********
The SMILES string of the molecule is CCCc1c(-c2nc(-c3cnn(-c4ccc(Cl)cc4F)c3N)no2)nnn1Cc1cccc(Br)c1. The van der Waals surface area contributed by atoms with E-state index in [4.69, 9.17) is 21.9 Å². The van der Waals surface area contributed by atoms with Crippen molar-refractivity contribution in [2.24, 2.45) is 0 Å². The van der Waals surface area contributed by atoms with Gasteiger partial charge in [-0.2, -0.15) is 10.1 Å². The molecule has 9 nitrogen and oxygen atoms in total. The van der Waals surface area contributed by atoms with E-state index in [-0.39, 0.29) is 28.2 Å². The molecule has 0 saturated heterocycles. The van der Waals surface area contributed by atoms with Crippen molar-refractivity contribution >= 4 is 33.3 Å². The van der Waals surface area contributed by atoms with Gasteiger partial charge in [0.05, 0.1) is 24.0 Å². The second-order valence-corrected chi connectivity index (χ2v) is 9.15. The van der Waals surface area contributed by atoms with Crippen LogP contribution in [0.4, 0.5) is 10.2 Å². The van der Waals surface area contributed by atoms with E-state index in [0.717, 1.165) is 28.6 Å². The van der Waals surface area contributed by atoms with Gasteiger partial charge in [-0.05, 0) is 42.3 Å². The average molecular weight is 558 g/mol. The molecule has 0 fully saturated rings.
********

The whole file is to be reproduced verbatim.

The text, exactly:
The SMILES string of the molecule is CCCc1c(-c2nc(-c3cnn(-c4ccc(Cl)cc4F)c3N)no2)nnn1Cc1cccc(Br)c1. The van der Waals surface area contributed by atoms with E-state index in [4.69, 9.17) is 21.9 Å². The van der Waals surface area contributed by atoms with Crippen molar-refractivity contribution in [2.24, 2.45) is 0 Å². The van der Waals surface area contributed by atoms with Gasteiger partial charge in [-0.2, -0.15) is 10.1 Å². The molecule has 9 nitrogen and oxygen atoms in total. The van der Waals surface area contributed by atoms with E-state index in [-0.39, 0.29) is 28.2 Å². The molecule has 0 saturated heterocycles. The van der Waals surface area contributed by atoms with Crippen molar-refractivity contribution >= 4 is 33.3 Å². The van der Waals surface area contributed by atoms with Gasteiger partial charge in [0.05, 0.1) is 24.0 Å². The second-order valence-corrected chi connectivity index (χ2v) is 9.15. The van der Waals surface area contributed by atoms with Crippen LogP contribution in [0.4, 0.5) is 10.2 Å². The van der Waals surface area contributed by atoms with E-state index in [0.717, 1.165) is 28.6 Å². The van der Waals surface area contributed by atoms with Gasteiger partial charge in [-0.05, 0) is 42.3 Å². The average molecular weight is 558 g/mol. The molecule has 0 fully saturated rings.